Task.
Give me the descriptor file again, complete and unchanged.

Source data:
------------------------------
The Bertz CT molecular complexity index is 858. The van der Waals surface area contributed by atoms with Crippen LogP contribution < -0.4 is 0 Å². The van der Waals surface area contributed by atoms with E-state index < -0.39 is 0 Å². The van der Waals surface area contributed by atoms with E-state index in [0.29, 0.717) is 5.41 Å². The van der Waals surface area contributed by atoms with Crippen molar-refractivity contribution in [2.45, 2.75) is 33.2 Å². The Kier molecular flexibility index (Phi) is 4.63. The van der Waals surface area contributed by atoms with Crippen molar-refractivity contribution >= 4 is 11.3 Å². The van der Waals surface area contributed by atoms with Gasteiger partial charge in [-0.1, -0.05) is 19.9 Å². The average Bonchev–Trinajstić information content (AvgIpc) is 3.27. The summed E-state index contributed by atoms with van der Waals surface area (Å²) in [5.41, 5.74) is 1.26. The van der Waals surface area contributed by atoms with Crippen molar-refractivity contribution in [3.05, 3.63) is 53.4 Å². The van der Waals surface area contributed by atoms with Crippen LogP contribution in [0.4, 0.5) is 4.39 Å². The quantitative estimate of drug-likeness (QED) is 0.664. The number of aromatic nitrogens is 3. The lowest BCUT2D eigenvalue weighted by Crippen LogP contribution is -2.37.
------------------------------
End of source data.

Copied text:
The Bertz CT molecular complexity index is 858. The van der Waals surface area contributed by atoms with Crippen LogP contribution < -0.4 is 0 Å². The van der Waals surface area contributed by atoms with E-state index < -0.39 is 0 Å². The van der Waals surface area contributed by atoms with E-state index in [0.29, 0.717) is 5.41 Å². The van der Waals surface area contributed by atoms with Crippen molar-refractivity contribution in [2.45, 2.75) is 33.2 Å². The Kier molecular flexibility index (Phi) is 4.63. The van der Waals surface area contributed by atoms with Crippen molar-refractivity contribution >= 4 is 11.3 Å². The van der Waals surface area contributed by atoms with Gasteiger partial charge in [-0.1, -0.05) is 19.9 Å². The average Bonchev–Trinajstić information content (AvgIpc) is 3.27. The summed E-state index contributed by atoms with van der Waals surface area (Å²) in [5.41, 5.74) is 1.26. The van der Waals surface area contributed by atoms with Crippen molar-refractivity contribution in [3.05, 3.63) is 53.4 Å². The van der Waals surface area contributed by atoms with Crippen LogP contribution in [0.4, 0.5) is 4.39 Å². The quantitative estimate of drug-likeness (QED) is 0.664. The number of aromatic nitrogens is 3. The lowest BCUT2D eigenvalue weighted by Crippen LogP contribution is -2.37.